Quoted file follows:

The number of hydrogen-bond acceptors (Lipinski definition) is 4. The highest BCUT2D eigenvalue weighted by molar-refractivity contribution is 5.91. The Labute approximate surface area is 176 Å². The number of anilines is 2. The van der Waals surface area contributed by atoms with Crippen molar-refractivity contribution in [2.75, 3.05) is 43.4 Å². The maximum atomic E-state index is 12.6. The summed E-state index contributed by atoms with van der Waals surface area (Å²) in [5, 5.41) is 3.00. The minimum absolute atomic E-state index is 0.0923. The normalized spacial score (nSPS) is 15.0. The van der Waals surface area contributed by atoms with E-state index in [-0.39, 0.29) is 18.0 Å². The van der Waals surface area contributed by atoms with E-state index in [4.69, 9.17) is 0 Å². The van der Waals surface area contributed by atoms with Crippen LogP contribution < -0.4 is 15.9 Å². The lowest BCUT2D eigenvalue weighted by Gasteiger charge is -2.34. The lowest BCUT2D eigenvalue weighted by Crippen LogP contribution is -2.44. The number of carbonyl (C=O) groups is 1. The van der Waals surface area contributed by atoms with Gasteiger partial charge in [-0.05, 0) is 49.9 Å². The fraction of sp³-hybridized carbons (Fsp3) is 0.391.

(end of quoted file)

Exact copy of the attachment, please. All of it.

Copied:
The number of hydrogen-bond acceptors (Lipinski definition) is 4. The highest BCUT2D eigenvalue weighted by molar-refractivity contribution is 5.91. The Labute approximate surface area is 176 Å². The number of anilines is 2. The van der Waals surface area contributed by atoms with Crippen molar-refractivity contribution in [2.75, 3.05) is 43.4 Å². The maximum atomic E-state index is 12.6. The summed E-state index contributed by atoms with van der Waals surface area (Å²) in [5, 5.41) is 3.00. The minimum absolute atomic E-state index is 0.0923. The normalized spacial score (nSPS) is 15.0. The van der Waals surface area contributed by atoms with E-state index in [-0.39, 0.29) is 18.0 Å². The van der Waals surface area contributed by atoms with E-state index in [4.69, 9.17) is 0 Å². The van der Waals surface area contributed by atoms with Crippen LogP contribution < -0.4 is 15.9 Å². The lowest BCUT2D eigenvalue weighted by Gasteiger charge is -2.34. The lowest BCUT2D eigenvalue weighted by Crippen LogP contribution is -2.44. The number of carbonyl (C=O) groups is 1. The van der Waals surface area contributed by atoms with Gasteiger partial charge in [-0.05, 0) is 49.9 Å². The fraction of sp³-hybridized carbons (Fsp3) is 0.391.